New genetic mutation linked to Parkinson's disease

INDIANAPOLIS A mutation in a recently discovered Parkinson's disease gene is believed to be the most common genetic cause of inherited forms of the disease, according to a Parkinson Study Group study appearing in The Lancet in January.

Researchers say the mutation on the LRRK2 gene is responsible for 5 percent of inherited Parkinson's disease cases.

Tatiana Foroud, Ph.D., associate professor of medical and molecular genetics at Indiana University School of Medicine and principal investigator on the multi-site study, said the discovery has a broad implication for genetic screening for the disease.

"Our results suggest that the mutation we have studied is the most common cause of Parkinson's disease identified to date," said Dr. Foroud. "While a great deal of work remains to be done, it is clear that any future genetic testing for Parkinson's disease must include studies of the LRRK2 gene."

The patients in the Indiana University study who had the mutation had longer disease duration but less severe symptoms when they were participating in the trial. That suggests that the mutation may be associated with slower disease progression, said Dr. Foroud.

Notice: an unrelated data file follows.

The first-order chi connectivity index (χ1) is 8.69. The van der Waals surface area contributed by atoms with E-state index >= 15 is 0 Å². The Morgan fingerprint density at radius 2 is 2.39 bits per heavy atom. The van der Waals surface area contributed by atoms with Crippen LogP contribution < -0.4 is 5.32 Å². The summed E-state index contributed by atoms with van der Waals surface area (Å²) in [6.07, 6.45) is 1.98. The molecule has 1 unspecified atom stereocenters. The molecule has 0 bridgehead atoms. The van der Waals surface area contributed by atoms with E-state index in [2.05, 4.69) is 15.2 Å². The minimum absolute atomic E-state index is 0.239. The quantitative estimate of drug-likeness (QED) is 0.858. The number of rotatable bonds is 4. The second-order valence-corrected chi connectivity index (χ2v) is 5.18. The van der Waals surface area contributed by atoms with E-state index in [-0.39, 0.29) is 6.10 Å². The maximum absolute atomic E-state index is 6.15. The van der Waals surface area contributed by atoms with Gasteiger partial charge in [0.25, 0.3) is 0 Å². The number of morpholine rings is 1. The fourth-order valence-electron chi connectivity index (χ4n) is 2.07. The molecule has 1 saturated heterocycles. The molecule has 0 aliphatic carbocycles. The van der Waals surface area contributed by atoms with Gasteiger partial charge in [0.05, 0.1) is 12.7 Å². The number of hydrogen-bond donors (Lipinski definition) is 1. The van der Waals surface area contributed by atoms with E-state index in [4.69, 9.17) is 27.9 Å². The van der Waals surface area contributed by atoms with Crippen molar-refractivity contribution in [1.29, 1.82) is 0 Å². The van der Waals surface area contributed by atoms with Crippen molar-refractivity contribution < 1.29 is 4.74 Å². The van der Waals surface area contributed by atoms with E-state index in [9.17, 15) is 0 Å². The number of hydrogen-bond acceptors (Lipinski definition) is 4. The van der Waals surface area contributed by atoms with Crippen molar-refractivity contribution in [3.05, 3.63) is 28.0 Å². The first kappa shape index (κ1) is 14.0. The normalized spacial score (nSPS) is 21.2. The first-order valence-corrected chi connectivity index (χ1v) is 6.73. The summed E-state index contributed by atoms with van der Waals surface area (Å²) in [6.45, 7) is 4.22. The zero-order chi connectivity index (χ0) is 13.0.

The Indiana University paper published in The Lancet is one of three Parkinson's studies to appear in the upcoming edition. The second study is by Nicholas W. Wood, M.D., of the Institute of Neurology in London. The third paper is by Vincenzo Bonifati, M.D., Ph.D., of Erasmus MC in Rotterdam, Netherlands.

The studies will be available in the Jan. 18 online edition of The Lancet and the Jan. 29 edition of the journal.

The IU study focused on 767 Parkinson's disease patients from 358 families. The patients were recruited by specialists from 59 medical centers associated with the Parkinson Study Group, a non-profit, cooperative group of Parkinson's disease experts from the United States, Canada and Puerto Rico.

The molecular studies were performed at Cincinna

Contact: Mary Hardin
Indiana University

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